Fundamentals of Business Process Management.pdf - Fundamentals of Business Process Management Marlon Dumas Marcello La Rosa Jan Mendling Hajo A Reijers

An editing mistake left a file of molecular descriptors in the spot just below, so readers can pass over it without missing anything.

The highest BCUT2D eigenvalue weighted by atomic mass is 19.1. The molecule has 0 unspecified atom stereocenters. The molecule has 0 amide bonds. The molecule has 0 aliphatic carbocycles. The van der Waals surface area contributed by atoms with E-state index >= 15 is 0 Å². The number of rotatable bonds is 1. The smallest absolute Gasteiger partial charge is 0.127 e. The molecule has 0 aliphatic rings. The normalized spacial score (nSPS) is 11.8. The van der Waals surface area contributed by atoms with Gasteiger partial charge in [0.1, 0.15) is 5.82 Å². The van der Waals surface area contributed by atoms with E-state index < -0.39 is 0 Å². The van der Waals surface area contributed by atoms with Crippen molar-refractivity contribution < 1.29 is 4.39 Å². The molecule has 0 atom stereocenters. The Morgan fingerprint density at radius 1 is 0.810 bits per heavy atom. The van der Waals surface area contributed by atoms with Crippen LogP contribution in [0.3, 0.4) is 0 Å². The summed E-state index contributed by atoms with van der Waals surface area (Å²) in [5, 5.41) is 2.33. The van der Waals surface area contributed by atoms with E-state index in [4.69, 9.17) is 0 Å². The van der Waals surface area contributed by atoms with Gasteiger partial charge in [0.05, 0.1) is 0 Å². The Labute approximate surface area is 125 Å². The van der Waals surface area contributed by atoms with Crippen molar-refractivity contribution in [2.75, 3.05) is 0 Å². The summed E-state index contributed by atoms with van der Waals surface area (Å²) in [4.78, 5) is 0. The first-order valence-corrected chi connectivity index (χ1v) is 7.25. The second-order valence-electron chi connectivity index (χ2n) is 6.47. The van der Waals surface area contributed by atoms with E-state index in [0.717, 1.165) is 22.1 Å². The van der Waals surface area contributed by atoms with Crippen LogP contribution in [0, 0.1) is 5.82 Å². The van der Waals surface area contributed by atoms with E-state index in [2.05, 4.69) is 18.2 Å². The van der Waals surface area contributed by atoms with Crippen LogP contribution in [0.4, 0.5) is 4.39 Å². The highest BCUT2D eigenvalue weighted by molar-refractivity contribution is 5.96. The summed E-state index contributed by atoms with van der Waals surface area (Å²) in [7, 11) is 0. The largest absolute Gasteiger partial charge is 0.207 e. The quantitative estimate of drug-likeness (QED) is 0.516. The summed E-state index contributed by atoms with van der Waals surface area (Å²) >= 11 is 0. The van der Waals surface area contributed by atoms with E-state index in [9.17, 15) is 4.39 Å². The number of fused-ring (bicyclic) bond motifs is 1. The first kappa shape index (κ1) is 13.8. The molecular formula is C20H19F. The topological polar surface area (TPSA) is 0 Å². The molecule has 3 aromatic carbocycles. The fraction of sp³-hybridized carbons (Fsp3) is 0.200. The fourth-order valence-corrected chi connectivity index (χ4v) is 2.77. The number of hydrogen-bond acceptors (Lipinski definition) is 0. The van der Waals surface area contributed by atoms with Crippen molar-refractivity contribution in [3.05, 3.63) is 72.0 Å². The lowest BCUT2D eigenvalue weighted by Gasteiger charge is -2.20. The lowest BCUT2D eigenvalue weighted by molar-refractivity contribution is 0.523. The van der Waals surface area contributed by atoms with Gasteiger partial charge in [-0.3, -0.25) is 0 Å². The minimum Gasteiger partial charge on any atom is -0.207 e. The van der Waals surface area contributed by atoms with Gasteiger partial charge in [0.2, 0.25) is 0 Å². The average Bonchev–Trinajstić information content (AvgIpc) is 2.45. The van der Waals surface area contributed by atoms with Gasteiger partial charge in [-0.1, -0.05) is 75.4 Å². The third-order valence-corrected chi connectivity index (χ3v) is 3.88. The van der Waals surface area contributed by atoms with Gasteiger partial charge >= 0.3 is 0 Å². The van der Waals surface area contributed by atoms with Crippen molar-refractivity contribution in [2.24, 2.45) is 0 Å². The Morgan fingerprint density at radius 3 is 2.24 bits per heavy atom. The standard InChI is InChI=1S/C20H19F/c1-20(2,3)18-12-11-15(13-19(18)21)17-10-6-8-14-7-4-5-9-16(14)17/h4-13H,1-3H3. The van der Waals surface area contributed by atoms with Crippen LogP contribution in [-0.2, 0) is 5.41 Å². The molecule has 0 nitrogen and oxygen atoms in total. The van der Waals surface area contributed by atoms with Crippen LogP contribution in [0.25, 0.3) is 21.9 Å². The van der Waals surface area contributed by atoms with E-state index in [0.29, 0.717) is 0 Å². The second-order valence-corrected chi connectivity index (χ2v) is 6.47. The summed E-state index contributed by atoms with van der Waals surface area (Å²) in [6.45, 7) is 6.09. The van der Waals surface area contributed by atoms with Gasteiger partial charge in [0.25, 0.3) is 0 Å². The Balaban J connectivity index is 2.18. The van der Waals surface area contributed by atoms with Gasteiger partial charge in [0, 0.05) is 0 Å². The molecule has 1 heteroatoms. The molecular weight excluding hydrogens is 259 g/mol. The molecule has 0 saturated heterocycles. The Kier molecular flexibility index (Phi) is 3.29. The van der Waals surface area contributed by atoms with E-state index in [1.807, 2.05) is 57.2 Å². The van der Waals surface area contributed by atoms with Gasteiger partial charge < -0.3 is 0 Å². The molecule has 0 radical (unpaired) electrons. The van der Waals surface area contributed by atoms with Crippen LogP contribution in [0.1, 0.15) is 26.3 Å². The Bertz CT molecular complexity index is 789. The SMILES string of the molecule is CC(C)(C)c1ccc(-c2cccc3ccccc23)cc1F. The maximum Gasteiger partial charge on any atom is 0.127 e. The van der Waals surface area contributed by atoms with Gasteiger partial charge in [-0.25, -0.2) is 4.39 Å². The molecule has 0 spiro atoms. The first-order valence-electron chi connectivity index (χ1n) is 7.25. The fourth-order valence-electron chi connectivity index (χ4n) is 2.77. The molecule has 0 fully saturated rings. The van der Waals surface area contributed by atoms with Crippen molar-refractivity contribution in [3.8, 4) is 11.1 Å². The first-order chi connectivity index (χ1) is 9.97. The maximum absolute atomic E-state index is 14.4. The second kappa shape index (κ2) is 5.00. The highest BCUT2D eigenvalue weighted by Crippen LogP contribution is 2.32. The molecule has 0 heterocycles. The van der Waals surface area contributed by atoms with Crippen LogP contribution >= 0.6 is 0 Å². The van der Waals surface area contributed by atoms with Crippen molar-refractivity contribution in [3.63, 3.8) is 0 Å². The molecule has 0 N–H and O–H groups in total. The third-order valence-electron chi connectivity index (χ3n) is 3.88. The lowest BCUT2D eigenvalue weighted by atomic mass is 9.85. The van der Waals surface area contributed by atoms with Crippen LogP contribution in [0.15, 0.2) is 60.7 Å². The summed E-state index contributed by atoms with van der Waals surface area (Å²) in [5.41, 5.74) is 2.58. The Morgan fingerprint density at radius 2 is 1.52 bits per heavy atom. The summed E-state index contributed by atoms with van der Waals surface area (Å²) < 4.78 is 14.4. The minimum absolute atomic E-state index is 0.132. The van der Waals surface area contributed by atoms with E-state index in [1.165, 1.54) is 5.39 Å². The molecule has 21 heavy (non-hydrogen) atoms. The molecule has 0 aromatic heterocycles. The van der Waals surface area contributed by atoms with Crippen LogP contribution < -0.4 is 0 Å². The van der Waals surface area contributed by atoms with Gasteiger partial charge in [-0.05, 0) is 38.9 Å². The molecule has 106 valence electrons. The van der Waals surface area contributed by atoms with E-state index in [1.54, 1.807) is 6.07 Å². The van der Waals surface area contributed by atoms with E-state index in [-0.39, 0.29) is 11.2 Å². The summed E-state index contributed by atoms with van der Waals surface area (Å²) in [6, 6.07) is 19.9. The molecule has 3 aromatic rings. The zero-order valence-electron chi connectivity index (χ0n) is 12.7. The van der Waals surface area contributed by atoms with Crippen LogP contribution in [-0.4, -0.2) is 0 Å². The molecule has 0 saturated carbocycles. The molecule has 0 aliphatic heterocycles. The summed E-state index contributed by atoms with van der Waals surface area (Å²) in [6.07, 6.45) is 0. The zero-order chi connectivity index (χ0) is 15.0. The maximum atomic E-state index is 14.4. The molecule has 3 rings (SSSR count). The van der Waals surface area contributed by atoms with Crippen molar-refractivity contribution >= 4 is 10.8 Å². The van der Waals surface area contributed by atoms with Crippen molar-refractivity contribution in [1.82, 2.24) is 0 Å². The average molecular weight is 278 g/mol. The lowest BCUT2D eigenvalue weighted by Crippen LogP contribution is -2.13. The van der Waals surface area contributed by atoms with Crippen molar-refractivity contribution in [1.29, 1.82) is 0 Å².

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Unformatted text preview: Fundamentals of Business Process Management Marlon Dumas ! Marcello La Rosa Jan Mendling ! Hajo A. Reijers Fundamentals of Business Process Management ! Marlon Dumas Institute of Computer Science University of Tartu Tartu, Estonia Marcello La Rosa Queensland University of Technology and NICTA Brisbane, Australia Jan Mendling Institute for Information Business Vienna University of Economics and Business Vienna, Austria Hajo A. Reijers Department of Mathematics and Computer Science Eindhoven University of Technology Eindhoven, The Netherlands ISBN 978-3-642-33142-8 ISBN 978-3-642-33143-5 (eBook) DOI 10.1007/978-3-642-33143-5 Springer Heidelberg New York Dordrecht London Library of Congress Control Number: 2013932467 ACM Computing Classification (1998): J.1, H.4, H.3.5, D.2 © Springer-Verlag Berlin Heidelberg 2013 This work is subject to copyright. All rights are reserved by the Publisher, whether the whole or part of the material is concerned, specifically the rights of translation, reprinting, reuse of illustrations, recitation, broadcasting, reproduction on microfilms or in any other physical way, and transmission or information storage and retrieval, electronic adaptation, computer software, or by similar or dissimilar methodology now known or hereafter developed. Exempted from this legal reservation are brief excerpts in connection with reviews or scholarly analysis or material supplied specifically for the purpose of being entered and executed on a computer system, for exclusive use by the purchaser of the work. Duplication of this publication or parts thereof is permitted only under the provisions of the Copyright Law of the Publisher’s location, in its current version, and permission for use must always be obtained from Springer. Permissions for use may be obtained through RightsLink at the Copyright Clearance Center. Violations are liable to prosecution under the respective Copyright Law. The use of general descriptive names, registered names, trademarks, service marks, etc. in this publication does not imply, even in the absence of a specific statement, that such names are exempt from the relevant protective laws and regulations and therefore free for general use. While the advice and information in this book are believed to be true and accurate at the date of publication, neither the authors nor the editors nor the publisher can accept any legal responsibility for any errors or omissions that may be made. The publisher makes no warranty, express or implied, with respect to the material contained herein. Cover illustration: M.C. Escher’s “Drawing Hands” © 2012 The M.C. Escher Company-Holland. All rights reserved. Printed on acid-free paper Springer is part of Springer Science+Business Media ( ) To Inga and Maia—Marlon To Chiara and Lorenzo—Marcello To Stefanie—Jan To Maddy, Timon and Mayu—Hajo Foreword Business processes represent a core asset of corporations. They have direct impact on the attractiveness of products and services as perceived by the market. They determine tasks, jobs and responsibilities and by this, shape the work of every employee. Processes integrate systems, data, and resources within and across organizations and any failure can bring corporate life to a standstill. Processes determine the potential of an organization to adapt to new circumstances and to comply with a fast growing number of legislative requirements. Processes influence the revenue potential as much as they shape the cost profile of an organization. However, unlike other corporate assets such as products, services, workforce, brand, physical or monetary assets, the significance of business processes had not been appreciated for a long period. Despite the fact that processes are the lifeblood of an organization, they did not develop the status of a primary citizen in boardroom discussions and managerial decision-making processes. Only the growing demands for globalization, integration, standardization, innovation, agility and operational efficiency, and the related challenge of finding further variables in the corporate ecosystem that can be optimized, have finally increased the appetite for reflecting on and ultimately improving business processes. In response, over the last two decades a comprehensive set of tools, techniques, methods and entire methodologies has been developed providing support for all stages of the business process lifecycle. Relevant contributions have been made by diverse disciplines such as Industrial Engineering, Operations Management, Quality Management, Human Capital Management, corporate governance, conceptual modeling, workflow management and system engineering. Business Process Management (BPM) is the discipline that now faces the difficult, but rewarding task of consolidating and integrating the plethora of these approaches. This book is the first and most up-to-date contribution that faces and masters this challenge. It succinctly captures the current status of BPM and brings meaningful order and consistency into approaches that often have been developed, discussed and deployed in isolation. vii viii Foreword “Fundamentals of Business Process Management” derives its merits from its firm foundation in the latest applied BPM research. Relying on scientifically sound practices means capitalizing on evidence rather than depending on confidence. This clearly differentiates this much needed publication from many of its predecessors. In particular, it gives BPM the credibility that a still young and growing discipline requires. The book itself is also a compelling showcase for the importance of a new class of processes, i.e. long living, internationally distributed, complex and flexible business processes. In this case, it is the process of jointly writing a book involving four authors in four different countries. The team has addressed this challenge brilliantly and the outcome is an impressive compilation of the individual strengths of each author grounded in a shared understanding of the essential BPM fundamentals and a common passion for the topic. I have no doubts that this book will shape the toolset, and hopefully even more the mindset, of the current and future generations of BPM professionals. This publication has the potential to become a significant catalyst for future BPM success by establishing a common sense for the fundamentals of BPM upon which it can be further developed and tailored to individual circumstances. The book provides the needed consistency and rigor within and across the diverse and fast growing community of professionals and researchers committed to and passionate about the merits of the process-based organization. Finally, and maybe most of all, the book is an outstanding reference for all students who are keen to learn more about and want to embrace the fascination of BPM. This long missing BPM textbook addresses a severe shortcoming within the BPM community, i.e. the lack of resources to facilitate the introduction of BPM subjects into tertiary and corporate education. Making BPM more accessible to future decision makers ensures that processes will play the role they deserve. Brisbane, Australia Michael Rosemann Preface First, master the fundamentals. Larry Bird (1957–) Business Process Management (BPM) is a special field for more than one reason. First of all, BPM is a crossroad of multiple, quite different viewpoints. Business managers are attracted to BPM because of its demonstrated ability to deliver improvements in organizational performance, regulatory compliance and service quality. Industrial engineers see BPM as an opportunity to apply well-trodden manufacturing optimization techniques in the context of organizations that deliver services rather than physical products. Finally, Information Technology (IT) specialists appreciate the fact that BPM provides them with a shared language to communicate with business stakeholders. Furthermore, business process automation technology allows IT specialists to implement and monitor IT systems in a way that is aligned with the vision that business stakeholders have of the organization. In other words, BPM is a boundary-spanning field that serves as a melting pot for otherwise separate communities. For those who have experienced how business managers, industrial engineers and IT professionals often seem to live in different worlds, this shared field of interest is a remarkable opportunity to achieve a joint understanding of the inner workings of a business. A second special characteristic of BPM is that it is both actively practiced and actively researched. In other words, it is a field where there are both proven and established practices as well as open challenges. Businesses around the world are carrying out BPM initiatives with the aim to, for example, outperform their competitors or meet the demands of regulatory authorities. Academics in fields like computer science, management science, sociology, and engineering are working on the development of methods and techniques to support such initiatives. It is appropriate to see BPM as a “theory in practice” field. On the one hand, practical demands inspire the development of new methods and technologies. On the other hand, the application of these methods and technologies in practice feeds back to the drawing boards in universities and research centers. After teaching BPM to thousands of students and professionals over the past decade, we strongly feel the lack of a textbook to give a structure to our courses and to allow our audience to study for themselves beyond classwork and homework ix x Preface assignments. This situation is not due to a lack of excellent books on BPM—in fact there is a good number of them—but rather due to the cross-disciplinary and continuously evolving nature of BPM. There are excellent treatments of BPM from a business management perspective, most notably Harmon’s Business Process Change and Sharp and McDermott’s Workflow Modeling. Both of these books provide useful conceptual frameworks and practical advice and should definitely lie in the bookshelves (or better in the hands) of BPM practitioners. However, one needs an introductory background and preferably years of experience in order to truly appreciate the advice given in these books. Also, these books give little attention to technology aspects such as business process management systems and process intelligence tools. On the other side of the spectrum, other books adopt a computer science perspective to BPM, such as Van der Aalst and Van Hee’s Workflow Management and Weske’s Business Process Management, both focused on process modeling, analysis and automation for computer scientists. At a more specialized level, one can find a range of books focusing on process modeling using specific languages—for example Silver’s BPMN Method and Style. Against this background, we decided it was time to put together our combined teaching experience in BPM in order to deliver a textbook that: • Embraces BPM as a cross-disciplinary field, striking a balance between business management and IT aspects. • Covers the entire BPM lifecycle, all the way from identifying processes to analyzing, redesigning, implementing and monitoring these processes. • Follows a step-by-step approach punctuated by numerous examples, in order to make the content accessible to students who have little or no BPM background. • Contains numerous classroom-tested exercises, both inside each chapter and at the end of the chapters, so that students can test their skills incrementally and instructors have material for classwork, homework and projects. • Relies on a mature and standardized process modeling language, namely BPMN. In the spirit of a textbook, every chapter contains a number of elaborated examples and exercises. Some of these exercises are spread throughout the chapter and are intended to help the reader to incrementally put into action concepts and techniques exposed in the chapter in concrete scenarios. These “in-chapter” exercises are paired with sample solutions at the end of the chapter. In addition, every chapter closes with a number of further exercises for which no solutions are provided. Instructors may wish to use these latter exercises for assignments. Most chapters also contain “highlighted boxes” that provide complementary insights into a specific topic. These boxes are tangential to the flow of the book and may be skipped by readers who wish to concentrate on the essential concepts. Similarly, every chapter closes with a “Further Readings” section that provides external pointers for readers wishing to deepen their understanding of a specific topic. To better serve our readership, we have set up a website to collect course materials: . This website includes slides, lecture recordings, sample exams, links to related resources and additional exercises. Preface xi The book is designed to support courses of a wide variety. An in-depth course on BPM could cover all chapters in a balanced way. In order to fit the content into one semester though, it may be necessary to sacrifice one or two chapters. If this was required, our suggestion would be to skip Chap. 4 or 10. An introductory BPM course could skip Chaps. 2, 4, 7 and 10 while still providing a consistent picture of the field. A course on process automation for IT students could skip Chaps. 2, 5 and 6. A course on process modeling would focus on Chaps. 2 to 5, and possibly Chap. 9 if the intention is to produce executable process models. Chapters 3 and 4 can be integrated into a broader semester-long course on systems modeling. Finally, a process improvement course for business students might focus on Chap. 3 and Chaps. 5 to 8. Naturally, Chap. 1 could find its place in any of the above courses. Each chapter can be delivered as a combination of lectures and classwork sessions. Shorter chapters (1, 2, 3, 5, 6 and 10) can be delivered in one lecture and one classwork session. Chapters 4, 8 and 9 may require two lectures and two classwork sessions each. Chapter 7 can be delivered across two lectures and two classwork sessions, or it can be delivered in one lecture and one classwork session by skipping the content on queues and flow analysis. This textbook is the result of many years of educational practice both at the undergraduate and postgraduate levels in more than half a dozen institutions, including Eindhoven University of Technology (The Netherlands), Queensland University of Technology (Australia), Humboldt University of Berlin (Germany), University of Tartu (Estonia), Vienna University of Economics and Business (Austria) and National University of Colombia. The material in this textbook has also served as a basis for professional training courses delivered to organizations in Australia, The Netherlands and elsewhere. We are grateful to the thousands of students who over the past years have given us constructive feedback and encouragement. We also owe a lot to our many colleagues who encouraged us and provided us with feedback throughout the entire idea-to-textbook process. We would like to thank Wil van der Aalst, Raffaele Conforti, Monika Malinova, Johannes Prescher, Artem Polyvyanyy, Manfred Reichert, Jan Recker, Michael Rosemann, Matthias Schrepfer, Arthur ter Hofstede, Irene Vanderfeesten, J. Leon Zhao and Michael zur Muehlen, who all provided constructive feedback on drafts of the book. Fabio Casati and Boualem Benatallah provided us with initial encouragement to start the writing process. Special mentions are due to Matthias Weidlich who provided us with detailed and comprehensive suggestions, and Remco Dijkman who shared with us teaching material that served as input to Chaps. 2 and 9. Tartu, Estonia Brisbane, Australia Vienna, Austria Eindhoven, The Netherlands Marlon Dumas Marcello La Rosa Jan Mendling Hajo A. Reijers Contents 1 Introduction to Business Process Management . 1.1 Processes Everywhere . . . . . . . . . . . . 1.2 Ingredients of a Business Process . . . . . . 1.3 Origins and History of BPM . . . . . . . . . 1.3.1 The Functional Organization . . . . 1.3.2 The Birth of Process Thinking . . . . 1.3.3 The Rise and Fall of BPR . . . . . . 1.4 The BPM Lifecycle . . . . . . . . . . . . . 1.5 Recap . . . . . . . . . . . . . . . . . . . . . 1.6 Solutions to Exercises . . . . . . . . . . . . 1.7 Further Exercises . . . . . . . . . . . . . . 1.8 Further Reading . . . . . . . . . . . . . . . . . . . . . . . . . . . . . . . . . . . . . . . . . . . . . . . . . . . . . . . . . . . . . . . . . . . . . . . . . . . . . . . . . . . . . . . . . . . . . . . . . . . . . . . . . . . . . . . . . . . . . . . . . . . . . . . . . . . . . . . . . . . . . . . . . . . . . . . . . . . . . . . 1 1 3 8 8 10 12 15 26 26 28 31 2 Process Identification . . . . . . . . . . . . . . 2.1 Focusing on Key Processes . . . . . . . . 2.1.1 The Designation Phase . . . . . . 2.1.2 The Evaluation Phase . . . . . . . 2.2 Designing a Process Architecture . . . . . 2.2.1 Identify Case Types . . . . . . . . 2.2.2 Identify Functions for Case Types . 2.2.3 Construct Case/Function Matrices . 2.2.4 Identify Processes . . . . . . . . . 2.2.5 Complete the Process Architecture 2.3 Recap . . . . . . . . . . . . . . . . . . . . 2.4 Solutions to Exercises . . . . . . . . . . . 2.5 Further Exercises . . . . . . . . . . . . . 2.6 Further Reading . . . . . . . . . . . . . . . . . . . . . . . . . . . . . . . . . . . . . . . . . . . . . . . . . . . . . . . . . . . . . . . . . . . . . . . . . . . . . . . . . . . . . . . . . . . . . . . . . . . . . . . . . . . . . . . . . . . . . . . . . . . . . . . . . . . . . . . . . . . . . . . . . . . . . . . . . . . . . . . . . . . . . . . . . . . . . . . . . . . . . . . . . . . . . . . . . . . . 33 33 34 38 42 44 45 49 50 55 57 57 59 60 3 Essential Process Modeling . . 3.1 First Steps with BPMN . . 3.2 Branching and Merging . . 3.2.1 Exclusive Decisions . . . . . . . . . . . . . . . . . . . . . . . . . . . . . . . . . . . . . . . . . . . . . . . . . . . . 63 63 67 67 . . . . . . . . . . . . . . . . . . . . . . . . . . . . . . . . xiii xiv Contents . . . . . . . . . . . . . . . . . . . . . . . . . . . . . . . . . . . . . . . . . . . . . . . . . . . . . . 69 72 77 79 82 89 89 93 95 4 Advanced Process Modeling . . . . . . . . . . . . . . . . . . 4.1 Process Decomposition . . . . . . . . . . . . . . . . . . 4.2 Process Reuse . . . . . . . . . . . . . . . . . . . . . . . 4.3 More on Rework and Repetition . . . . . . . . . . . . . . 4.3.1 Parallel Repetition . . . . . . . . . . . . . . . . . 4.3.2 Uncontrolled Repetition . . . . . . . . . . . . . . 4.4 Handling Events . . . . . . . . . . . . . . . . . . . . . . 4.4.1 Message Events . . . . . . . . . . . . . . . . . . 4.4.2 Temporal Events . . . . . . . . . . . . . . . . . . 4.4.3 Racing Events . . . . . . . . . . . . . . . . . . . 4.5 Handling Exceptions . . . . . . . . . . . . . . . . . . . . 4.5.1 Process Abortion . . . . . . . . . . . . . . . . . . 4.5.2 Internal Exceptions . . . . . . . . . . . . . . . . 4.5.3 External Exceptions . . . . . . . . . . . . . . . . 4.5.4 Activity Timeouts . . . . . . . . . . . . . . . . . 4.5.5 Non-interrupting Events and Complex Exceptions 4.5.6 Interlude: Event Sub-processes . . . . . . . . . . 4.5.7 Activity Compensation . . . . . . . . . . . . . . 4.6 Processes and Business Rules . . . . . . . . . . . . . . . 4.7 Process Choreographies . . . . . . . . . . . . . . . . . . 4.8 Recap . . . . . . . . . . . . . . . . . . . . . . . . . . . . 4.9 Solutions to Exercises . . . . . . . . . . . . . . . . . . . 4.10 Further Exercises . . . . . . . . . . . . . . . . . . . . . 4.11 Further Reading . . . . . . . . . . . . . . . . . . . . . . . . . . . . . . . . . . . . . . . . . . . . . . . . . . . . . . . . . . . . . . . . . . . . . . . . . . . . . . . . . . . . . . . . . . . . . . . . . . . . . . . . . . . . . . . . . . . . . . . . . . . . . . . . . . . . . . . . . . . . . . 97 97 100 102 1...